Lean On Me

by Martha Gurvich
Wilton Meeting


Caring for family during times of crisis can bring up many layers of conflict. Emotions are high, and each of us has a different way of thinking through the challenges that rise up. One of the most difficult things is to be able to remain clearheaded when we are so stressed and trying to grasp at any way to get control of what is happening. With nerves on edge, we lash out at one another when we expect someone to share our vision of what is happening, or how to manage care for someone we love. While there are so many places of conflict when our families are experiencing hard times, one of the things that is not easy to remember is to be kind to ourselves. Family crises bring up a lot of internal issues, and it is important to notice and acknowledge them, and to accept yourself and your own emotional needs.


I have worked with a good number of people navigating their loved one’s illness or diminishment. The thing that seems most important at the start of this work is to help show each individual a place of emotional respite, a safe place where they can feel loved and accepted, as they second-guess their way through uncharted territory. Each situation is different; there are no rules, no way to predict what will come next. We can’t find ease in our decision- making process or in our relationships without inner peace. When working as a family community we need to come from a centered, grounded place, understanding that everyone involved has their own personal path, and those personal paths are very different from ours. If we disagree from a centered, consciously peaceful place, we are able to see the others as the humans they are, full of grief, fear, and anxiety, as much as we are. Once we are able to turn the focus to that, it becomes easier to be loving towards one another and towards ourselves.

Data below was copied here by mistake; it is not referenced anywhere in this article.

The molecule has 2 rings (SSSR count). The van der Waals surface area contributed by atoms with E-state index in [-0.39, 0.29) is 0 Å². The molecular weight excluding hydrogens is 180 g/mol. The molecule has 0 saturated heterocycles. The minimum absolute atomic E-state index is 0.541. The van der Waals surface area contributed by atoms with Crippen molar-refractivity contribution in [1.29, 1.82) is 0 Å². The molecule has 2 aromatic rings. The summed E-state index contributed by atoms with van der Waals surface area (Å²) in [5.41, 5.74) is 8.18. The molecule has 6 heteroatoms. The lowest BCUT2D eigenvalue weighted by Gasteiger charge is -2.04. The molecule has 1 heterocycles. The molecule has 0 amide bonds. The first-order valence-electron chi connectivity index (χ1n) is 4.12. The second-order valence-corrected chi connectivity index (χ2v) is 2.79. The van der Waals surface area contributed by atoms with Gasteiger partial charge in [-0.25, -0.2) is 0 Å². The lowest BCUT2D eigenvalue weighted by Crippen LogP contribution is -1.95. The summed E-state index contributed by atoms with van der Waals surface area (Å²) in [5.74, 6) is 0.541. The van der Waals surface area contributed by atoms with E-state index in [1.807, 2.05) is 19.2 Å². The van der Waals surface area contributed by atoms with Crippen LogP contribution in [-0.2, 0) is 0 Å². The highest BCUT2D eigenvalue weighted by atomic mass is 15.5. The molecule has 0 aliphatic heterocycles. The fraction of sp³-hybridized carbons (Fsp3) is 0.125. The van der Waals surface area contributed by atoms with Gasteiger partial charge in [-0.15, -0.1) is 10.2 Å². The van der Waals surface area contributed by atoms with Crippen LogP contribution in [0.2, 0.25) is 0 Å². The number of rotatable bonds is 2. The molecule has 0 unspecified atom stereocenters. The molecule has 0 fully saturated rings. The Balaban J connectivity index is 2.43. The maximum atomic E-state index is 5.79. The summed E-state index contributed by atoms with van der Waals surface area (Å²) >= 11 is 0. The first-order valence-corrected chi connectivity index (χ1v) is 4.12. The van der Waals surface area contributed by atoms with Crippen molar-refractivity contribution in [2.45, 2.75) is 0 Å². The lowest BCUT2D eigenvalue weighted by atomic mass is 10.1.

So how do we do that? Take a deep breath; take a break, a walk, a nap. Journal without thinking too hard, scribble your thoughts, you don’t need to reread them. Don’t be afraid to talk about your fear, your sadness, your truth. Share, and as you do, listen, validate and love your people through their turmoil. Stay present and share the human condition, honor each response to how hard it is to witness the pain of others, and work toward a tender, honest place you can stand in together, then move forward from that safe place you create. And remember, always, to call for help! You are surrounded by a community of Friends who would be more than glad to be there for you and ARCH (New York Yearly Meeting’s Aging Resources Consultation and Help) with the many trained visitors, regional coordinators, and director is an amazing resource for you when you are feeling lost or depleted.